Please ensure Javascript is enabled for purposes of website accessibility

Landmark church is up for sale

St. Stanislaus Kostka Roman Catholic Church in Fells Point, a red-brick landmark that used to be a bustling parish before it closed and became the focal point of a local land controversy, has been put up for sale.

Developer Larry Silverstein owns the church at Ann and Aliceanna streets, which was built in the late 1880s with wages donated by working-class Polish immigrants. He is asking $850,000 for the 12,000-square-foot structure with ornate interiors and mahogany pews.

“We’re just preoccupied developing the rest of the site and we would like to have the church developed along with that and we don’t have the resources to do it currently,” Silverstein said Wednesday.

Silverstein’s firm, Union Box Co., closed on the 1.7-acre parcel last week with the Franciscan Friars, who owned it, for an undisclosed price.

The site has been at the center of controversy in Fells Point.

The former Mother Seton Academy, a school for low-income students, occupied the old parish school building before it closed three years ago.

In 2006, amid protests, the Friars ordered demolition of the large, historic friary on the site to make way for a town house development. Since then, the site has remained undeveloped and is considered an eyesore by many neighbors.

Silverstein said he plans to break ground in December and build the town house development with 20 luxury homes early next year. The project has been hampered by the recession, he said, but will be financed “100 percent with developer money.”

In the meantime, Silverstein says the church is for sale.

Realtor Kyle Durkee, of Cushman & Wakefield of Maryland, the listing agent, said the structure is zoned for light commercial and residential, and includes electricity, gas and sewage, but no water. The old parish was split in two, creating a pair of churches inside its gilded sanctuary. Each floor offers 6,000 square feet of space.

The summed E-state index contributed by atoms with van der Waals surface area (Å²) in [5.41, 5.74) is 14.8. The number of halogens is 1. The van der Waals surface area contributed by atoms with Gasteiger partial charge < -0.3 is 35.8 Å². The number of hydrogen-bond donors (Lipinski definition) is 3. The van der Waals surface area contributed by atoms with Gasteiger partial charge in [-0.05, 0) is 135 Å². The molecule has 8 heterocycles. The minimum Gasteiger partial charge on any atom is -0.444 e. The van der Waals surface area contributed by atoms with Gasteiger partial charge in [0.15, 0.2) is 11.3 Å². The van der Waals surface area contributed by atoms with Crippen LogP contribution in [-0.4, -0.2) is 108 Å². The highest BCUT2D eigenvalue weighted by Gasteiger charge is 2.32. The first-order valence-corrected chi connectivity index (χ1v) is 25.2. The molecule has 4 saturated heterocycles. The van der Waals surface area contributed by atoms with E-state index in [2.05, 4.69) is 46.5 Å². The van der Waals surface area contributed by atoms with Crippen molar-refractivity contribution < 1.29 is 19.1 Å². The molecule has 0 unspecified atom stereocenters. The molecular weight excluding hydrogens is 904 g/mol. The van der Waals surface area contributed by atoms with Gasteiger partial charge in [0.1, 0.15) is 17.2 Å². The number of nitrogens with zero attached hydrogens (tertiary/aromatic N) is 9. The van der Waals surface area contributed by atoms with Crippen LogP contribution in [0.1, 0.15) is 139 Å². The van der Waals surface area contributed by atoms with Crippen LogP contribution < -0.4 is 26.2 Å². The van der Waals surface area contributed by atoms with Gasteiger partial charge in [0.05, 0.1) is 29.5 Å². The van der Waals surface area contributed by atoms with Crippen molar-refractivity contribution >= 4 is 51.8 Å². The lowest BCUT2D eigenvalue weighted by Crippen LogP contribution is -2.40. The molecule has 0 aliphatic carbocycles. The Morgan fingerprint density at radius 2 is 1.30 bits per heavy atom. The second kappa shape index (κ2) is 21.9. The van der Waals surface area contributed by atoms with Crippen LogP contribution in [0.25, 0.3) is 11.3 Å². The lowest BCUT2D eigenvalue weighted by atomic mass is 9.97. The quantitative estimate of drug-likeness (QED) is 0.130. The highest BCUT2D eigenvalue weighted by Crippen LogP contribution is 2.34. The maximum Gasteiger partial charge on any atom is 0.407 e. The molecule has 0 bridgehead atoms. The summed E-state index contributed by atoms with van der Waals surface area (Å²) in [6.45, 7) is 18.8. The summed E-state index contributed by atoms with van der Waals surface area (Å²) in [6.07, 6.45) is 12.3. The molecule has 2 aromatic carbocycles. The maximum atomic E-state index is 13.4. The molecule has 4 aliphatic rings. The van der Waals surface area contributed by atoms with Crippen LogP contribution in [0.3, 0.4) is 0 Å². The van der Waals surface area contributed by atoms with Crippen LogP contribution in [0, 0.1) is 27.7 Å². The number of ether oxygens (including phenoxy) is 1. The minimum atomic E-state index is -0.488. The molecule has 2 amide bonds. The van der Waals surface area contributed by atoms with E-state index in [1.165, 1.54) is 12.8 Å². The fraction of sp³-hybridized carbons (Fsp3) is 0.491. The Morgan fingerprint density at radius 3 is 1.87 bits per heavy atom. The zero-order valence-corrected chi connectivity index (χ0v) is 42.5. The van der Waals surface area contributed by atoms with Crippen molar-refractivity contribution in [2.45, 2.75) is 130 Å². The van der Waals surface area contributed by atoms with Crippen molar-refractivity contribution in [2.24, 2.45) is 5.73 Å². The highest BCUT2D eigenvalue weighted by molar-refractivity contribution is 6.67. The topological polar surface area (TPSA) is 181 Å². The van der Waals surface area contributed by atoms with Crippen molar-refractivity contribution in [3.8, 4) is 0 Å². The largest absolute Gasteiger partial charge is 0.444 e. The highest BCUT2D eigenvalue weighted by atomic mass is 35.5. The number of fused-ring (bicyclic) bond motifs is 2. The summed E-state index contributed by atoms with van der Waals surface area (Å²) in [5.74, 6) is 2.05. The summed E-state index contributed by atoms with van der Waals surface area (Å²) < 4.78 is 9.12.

A new school, renovated by Silverstein over the summer, has opened in the old parish school building. The New Century School is a Montessori-based private school with 60 students enrolled in pre-kindergarten through first grade this fall. It’s leasing the space from Silverstein.

Whomever buys the church will not be able to raze it, he added.

“It’s a city landmark, so it won’t be torn down, and it is subject to all the historic guidelines,” Silverstein said.

Ellen von Karajan, executive director of The Society for the Preservation of Federal Hill and Fells Point, said the church and its surrounding buildings have been a mainstay in the Fells Point neighborhood for over a century, so the sale may be emotional for some.

“It was where their parents were married, where they were baptized and where they went back to their roots,” von Karajan said. “It was deconsecrated 10 years ago, and now you have a building with a unique architecture that needs to find a new use that is compatible. It’s a matter of finding the right buyer and developer.”

Silverstein said he was seeking a buyer who could “co-develop the church with his company” in tandem with the plans for the town house community at the site.

“We won’t sell it unless someone has a compatible use,” he said.

Raymond Weber, 79, grew up across the street from St. Stanislaus Church and attended the parish school through eighth grade in the 1940s. At that time, 30 nuns taught in the classrooms.

At holidays — particularly Easter, when Polish tradition calls for the blessing of baskets filled with Polish sausage, breads and cheeses — throngs of worshippers spilled out onto the street.

“Once upon a time, there were over 1,000 students in that school — with 11 sets of twins,” Weber said Wednesday. “It was the lifeline of the neighborhood.”

Weber still lives across the street from St. Stanislaus, where a statue of St. Anthony graces the façade of the church.

He added that the potential sale of the church has created anxiety over its future. A similar church in Pittsburgh, he said with amazement, has been converted into a restaurant and microbrewery, and is successful. That restaurant, Church Brew Works & Restaurant, used to be St. John the Baptist Catholic Church, which served immigrant mine workers, many of them Polish and Italian.

“They now brew the beer where the sanctuary used to be,” he said. “Everybody is holding their breath about what’s going to happen [here] and who is going to buy it.”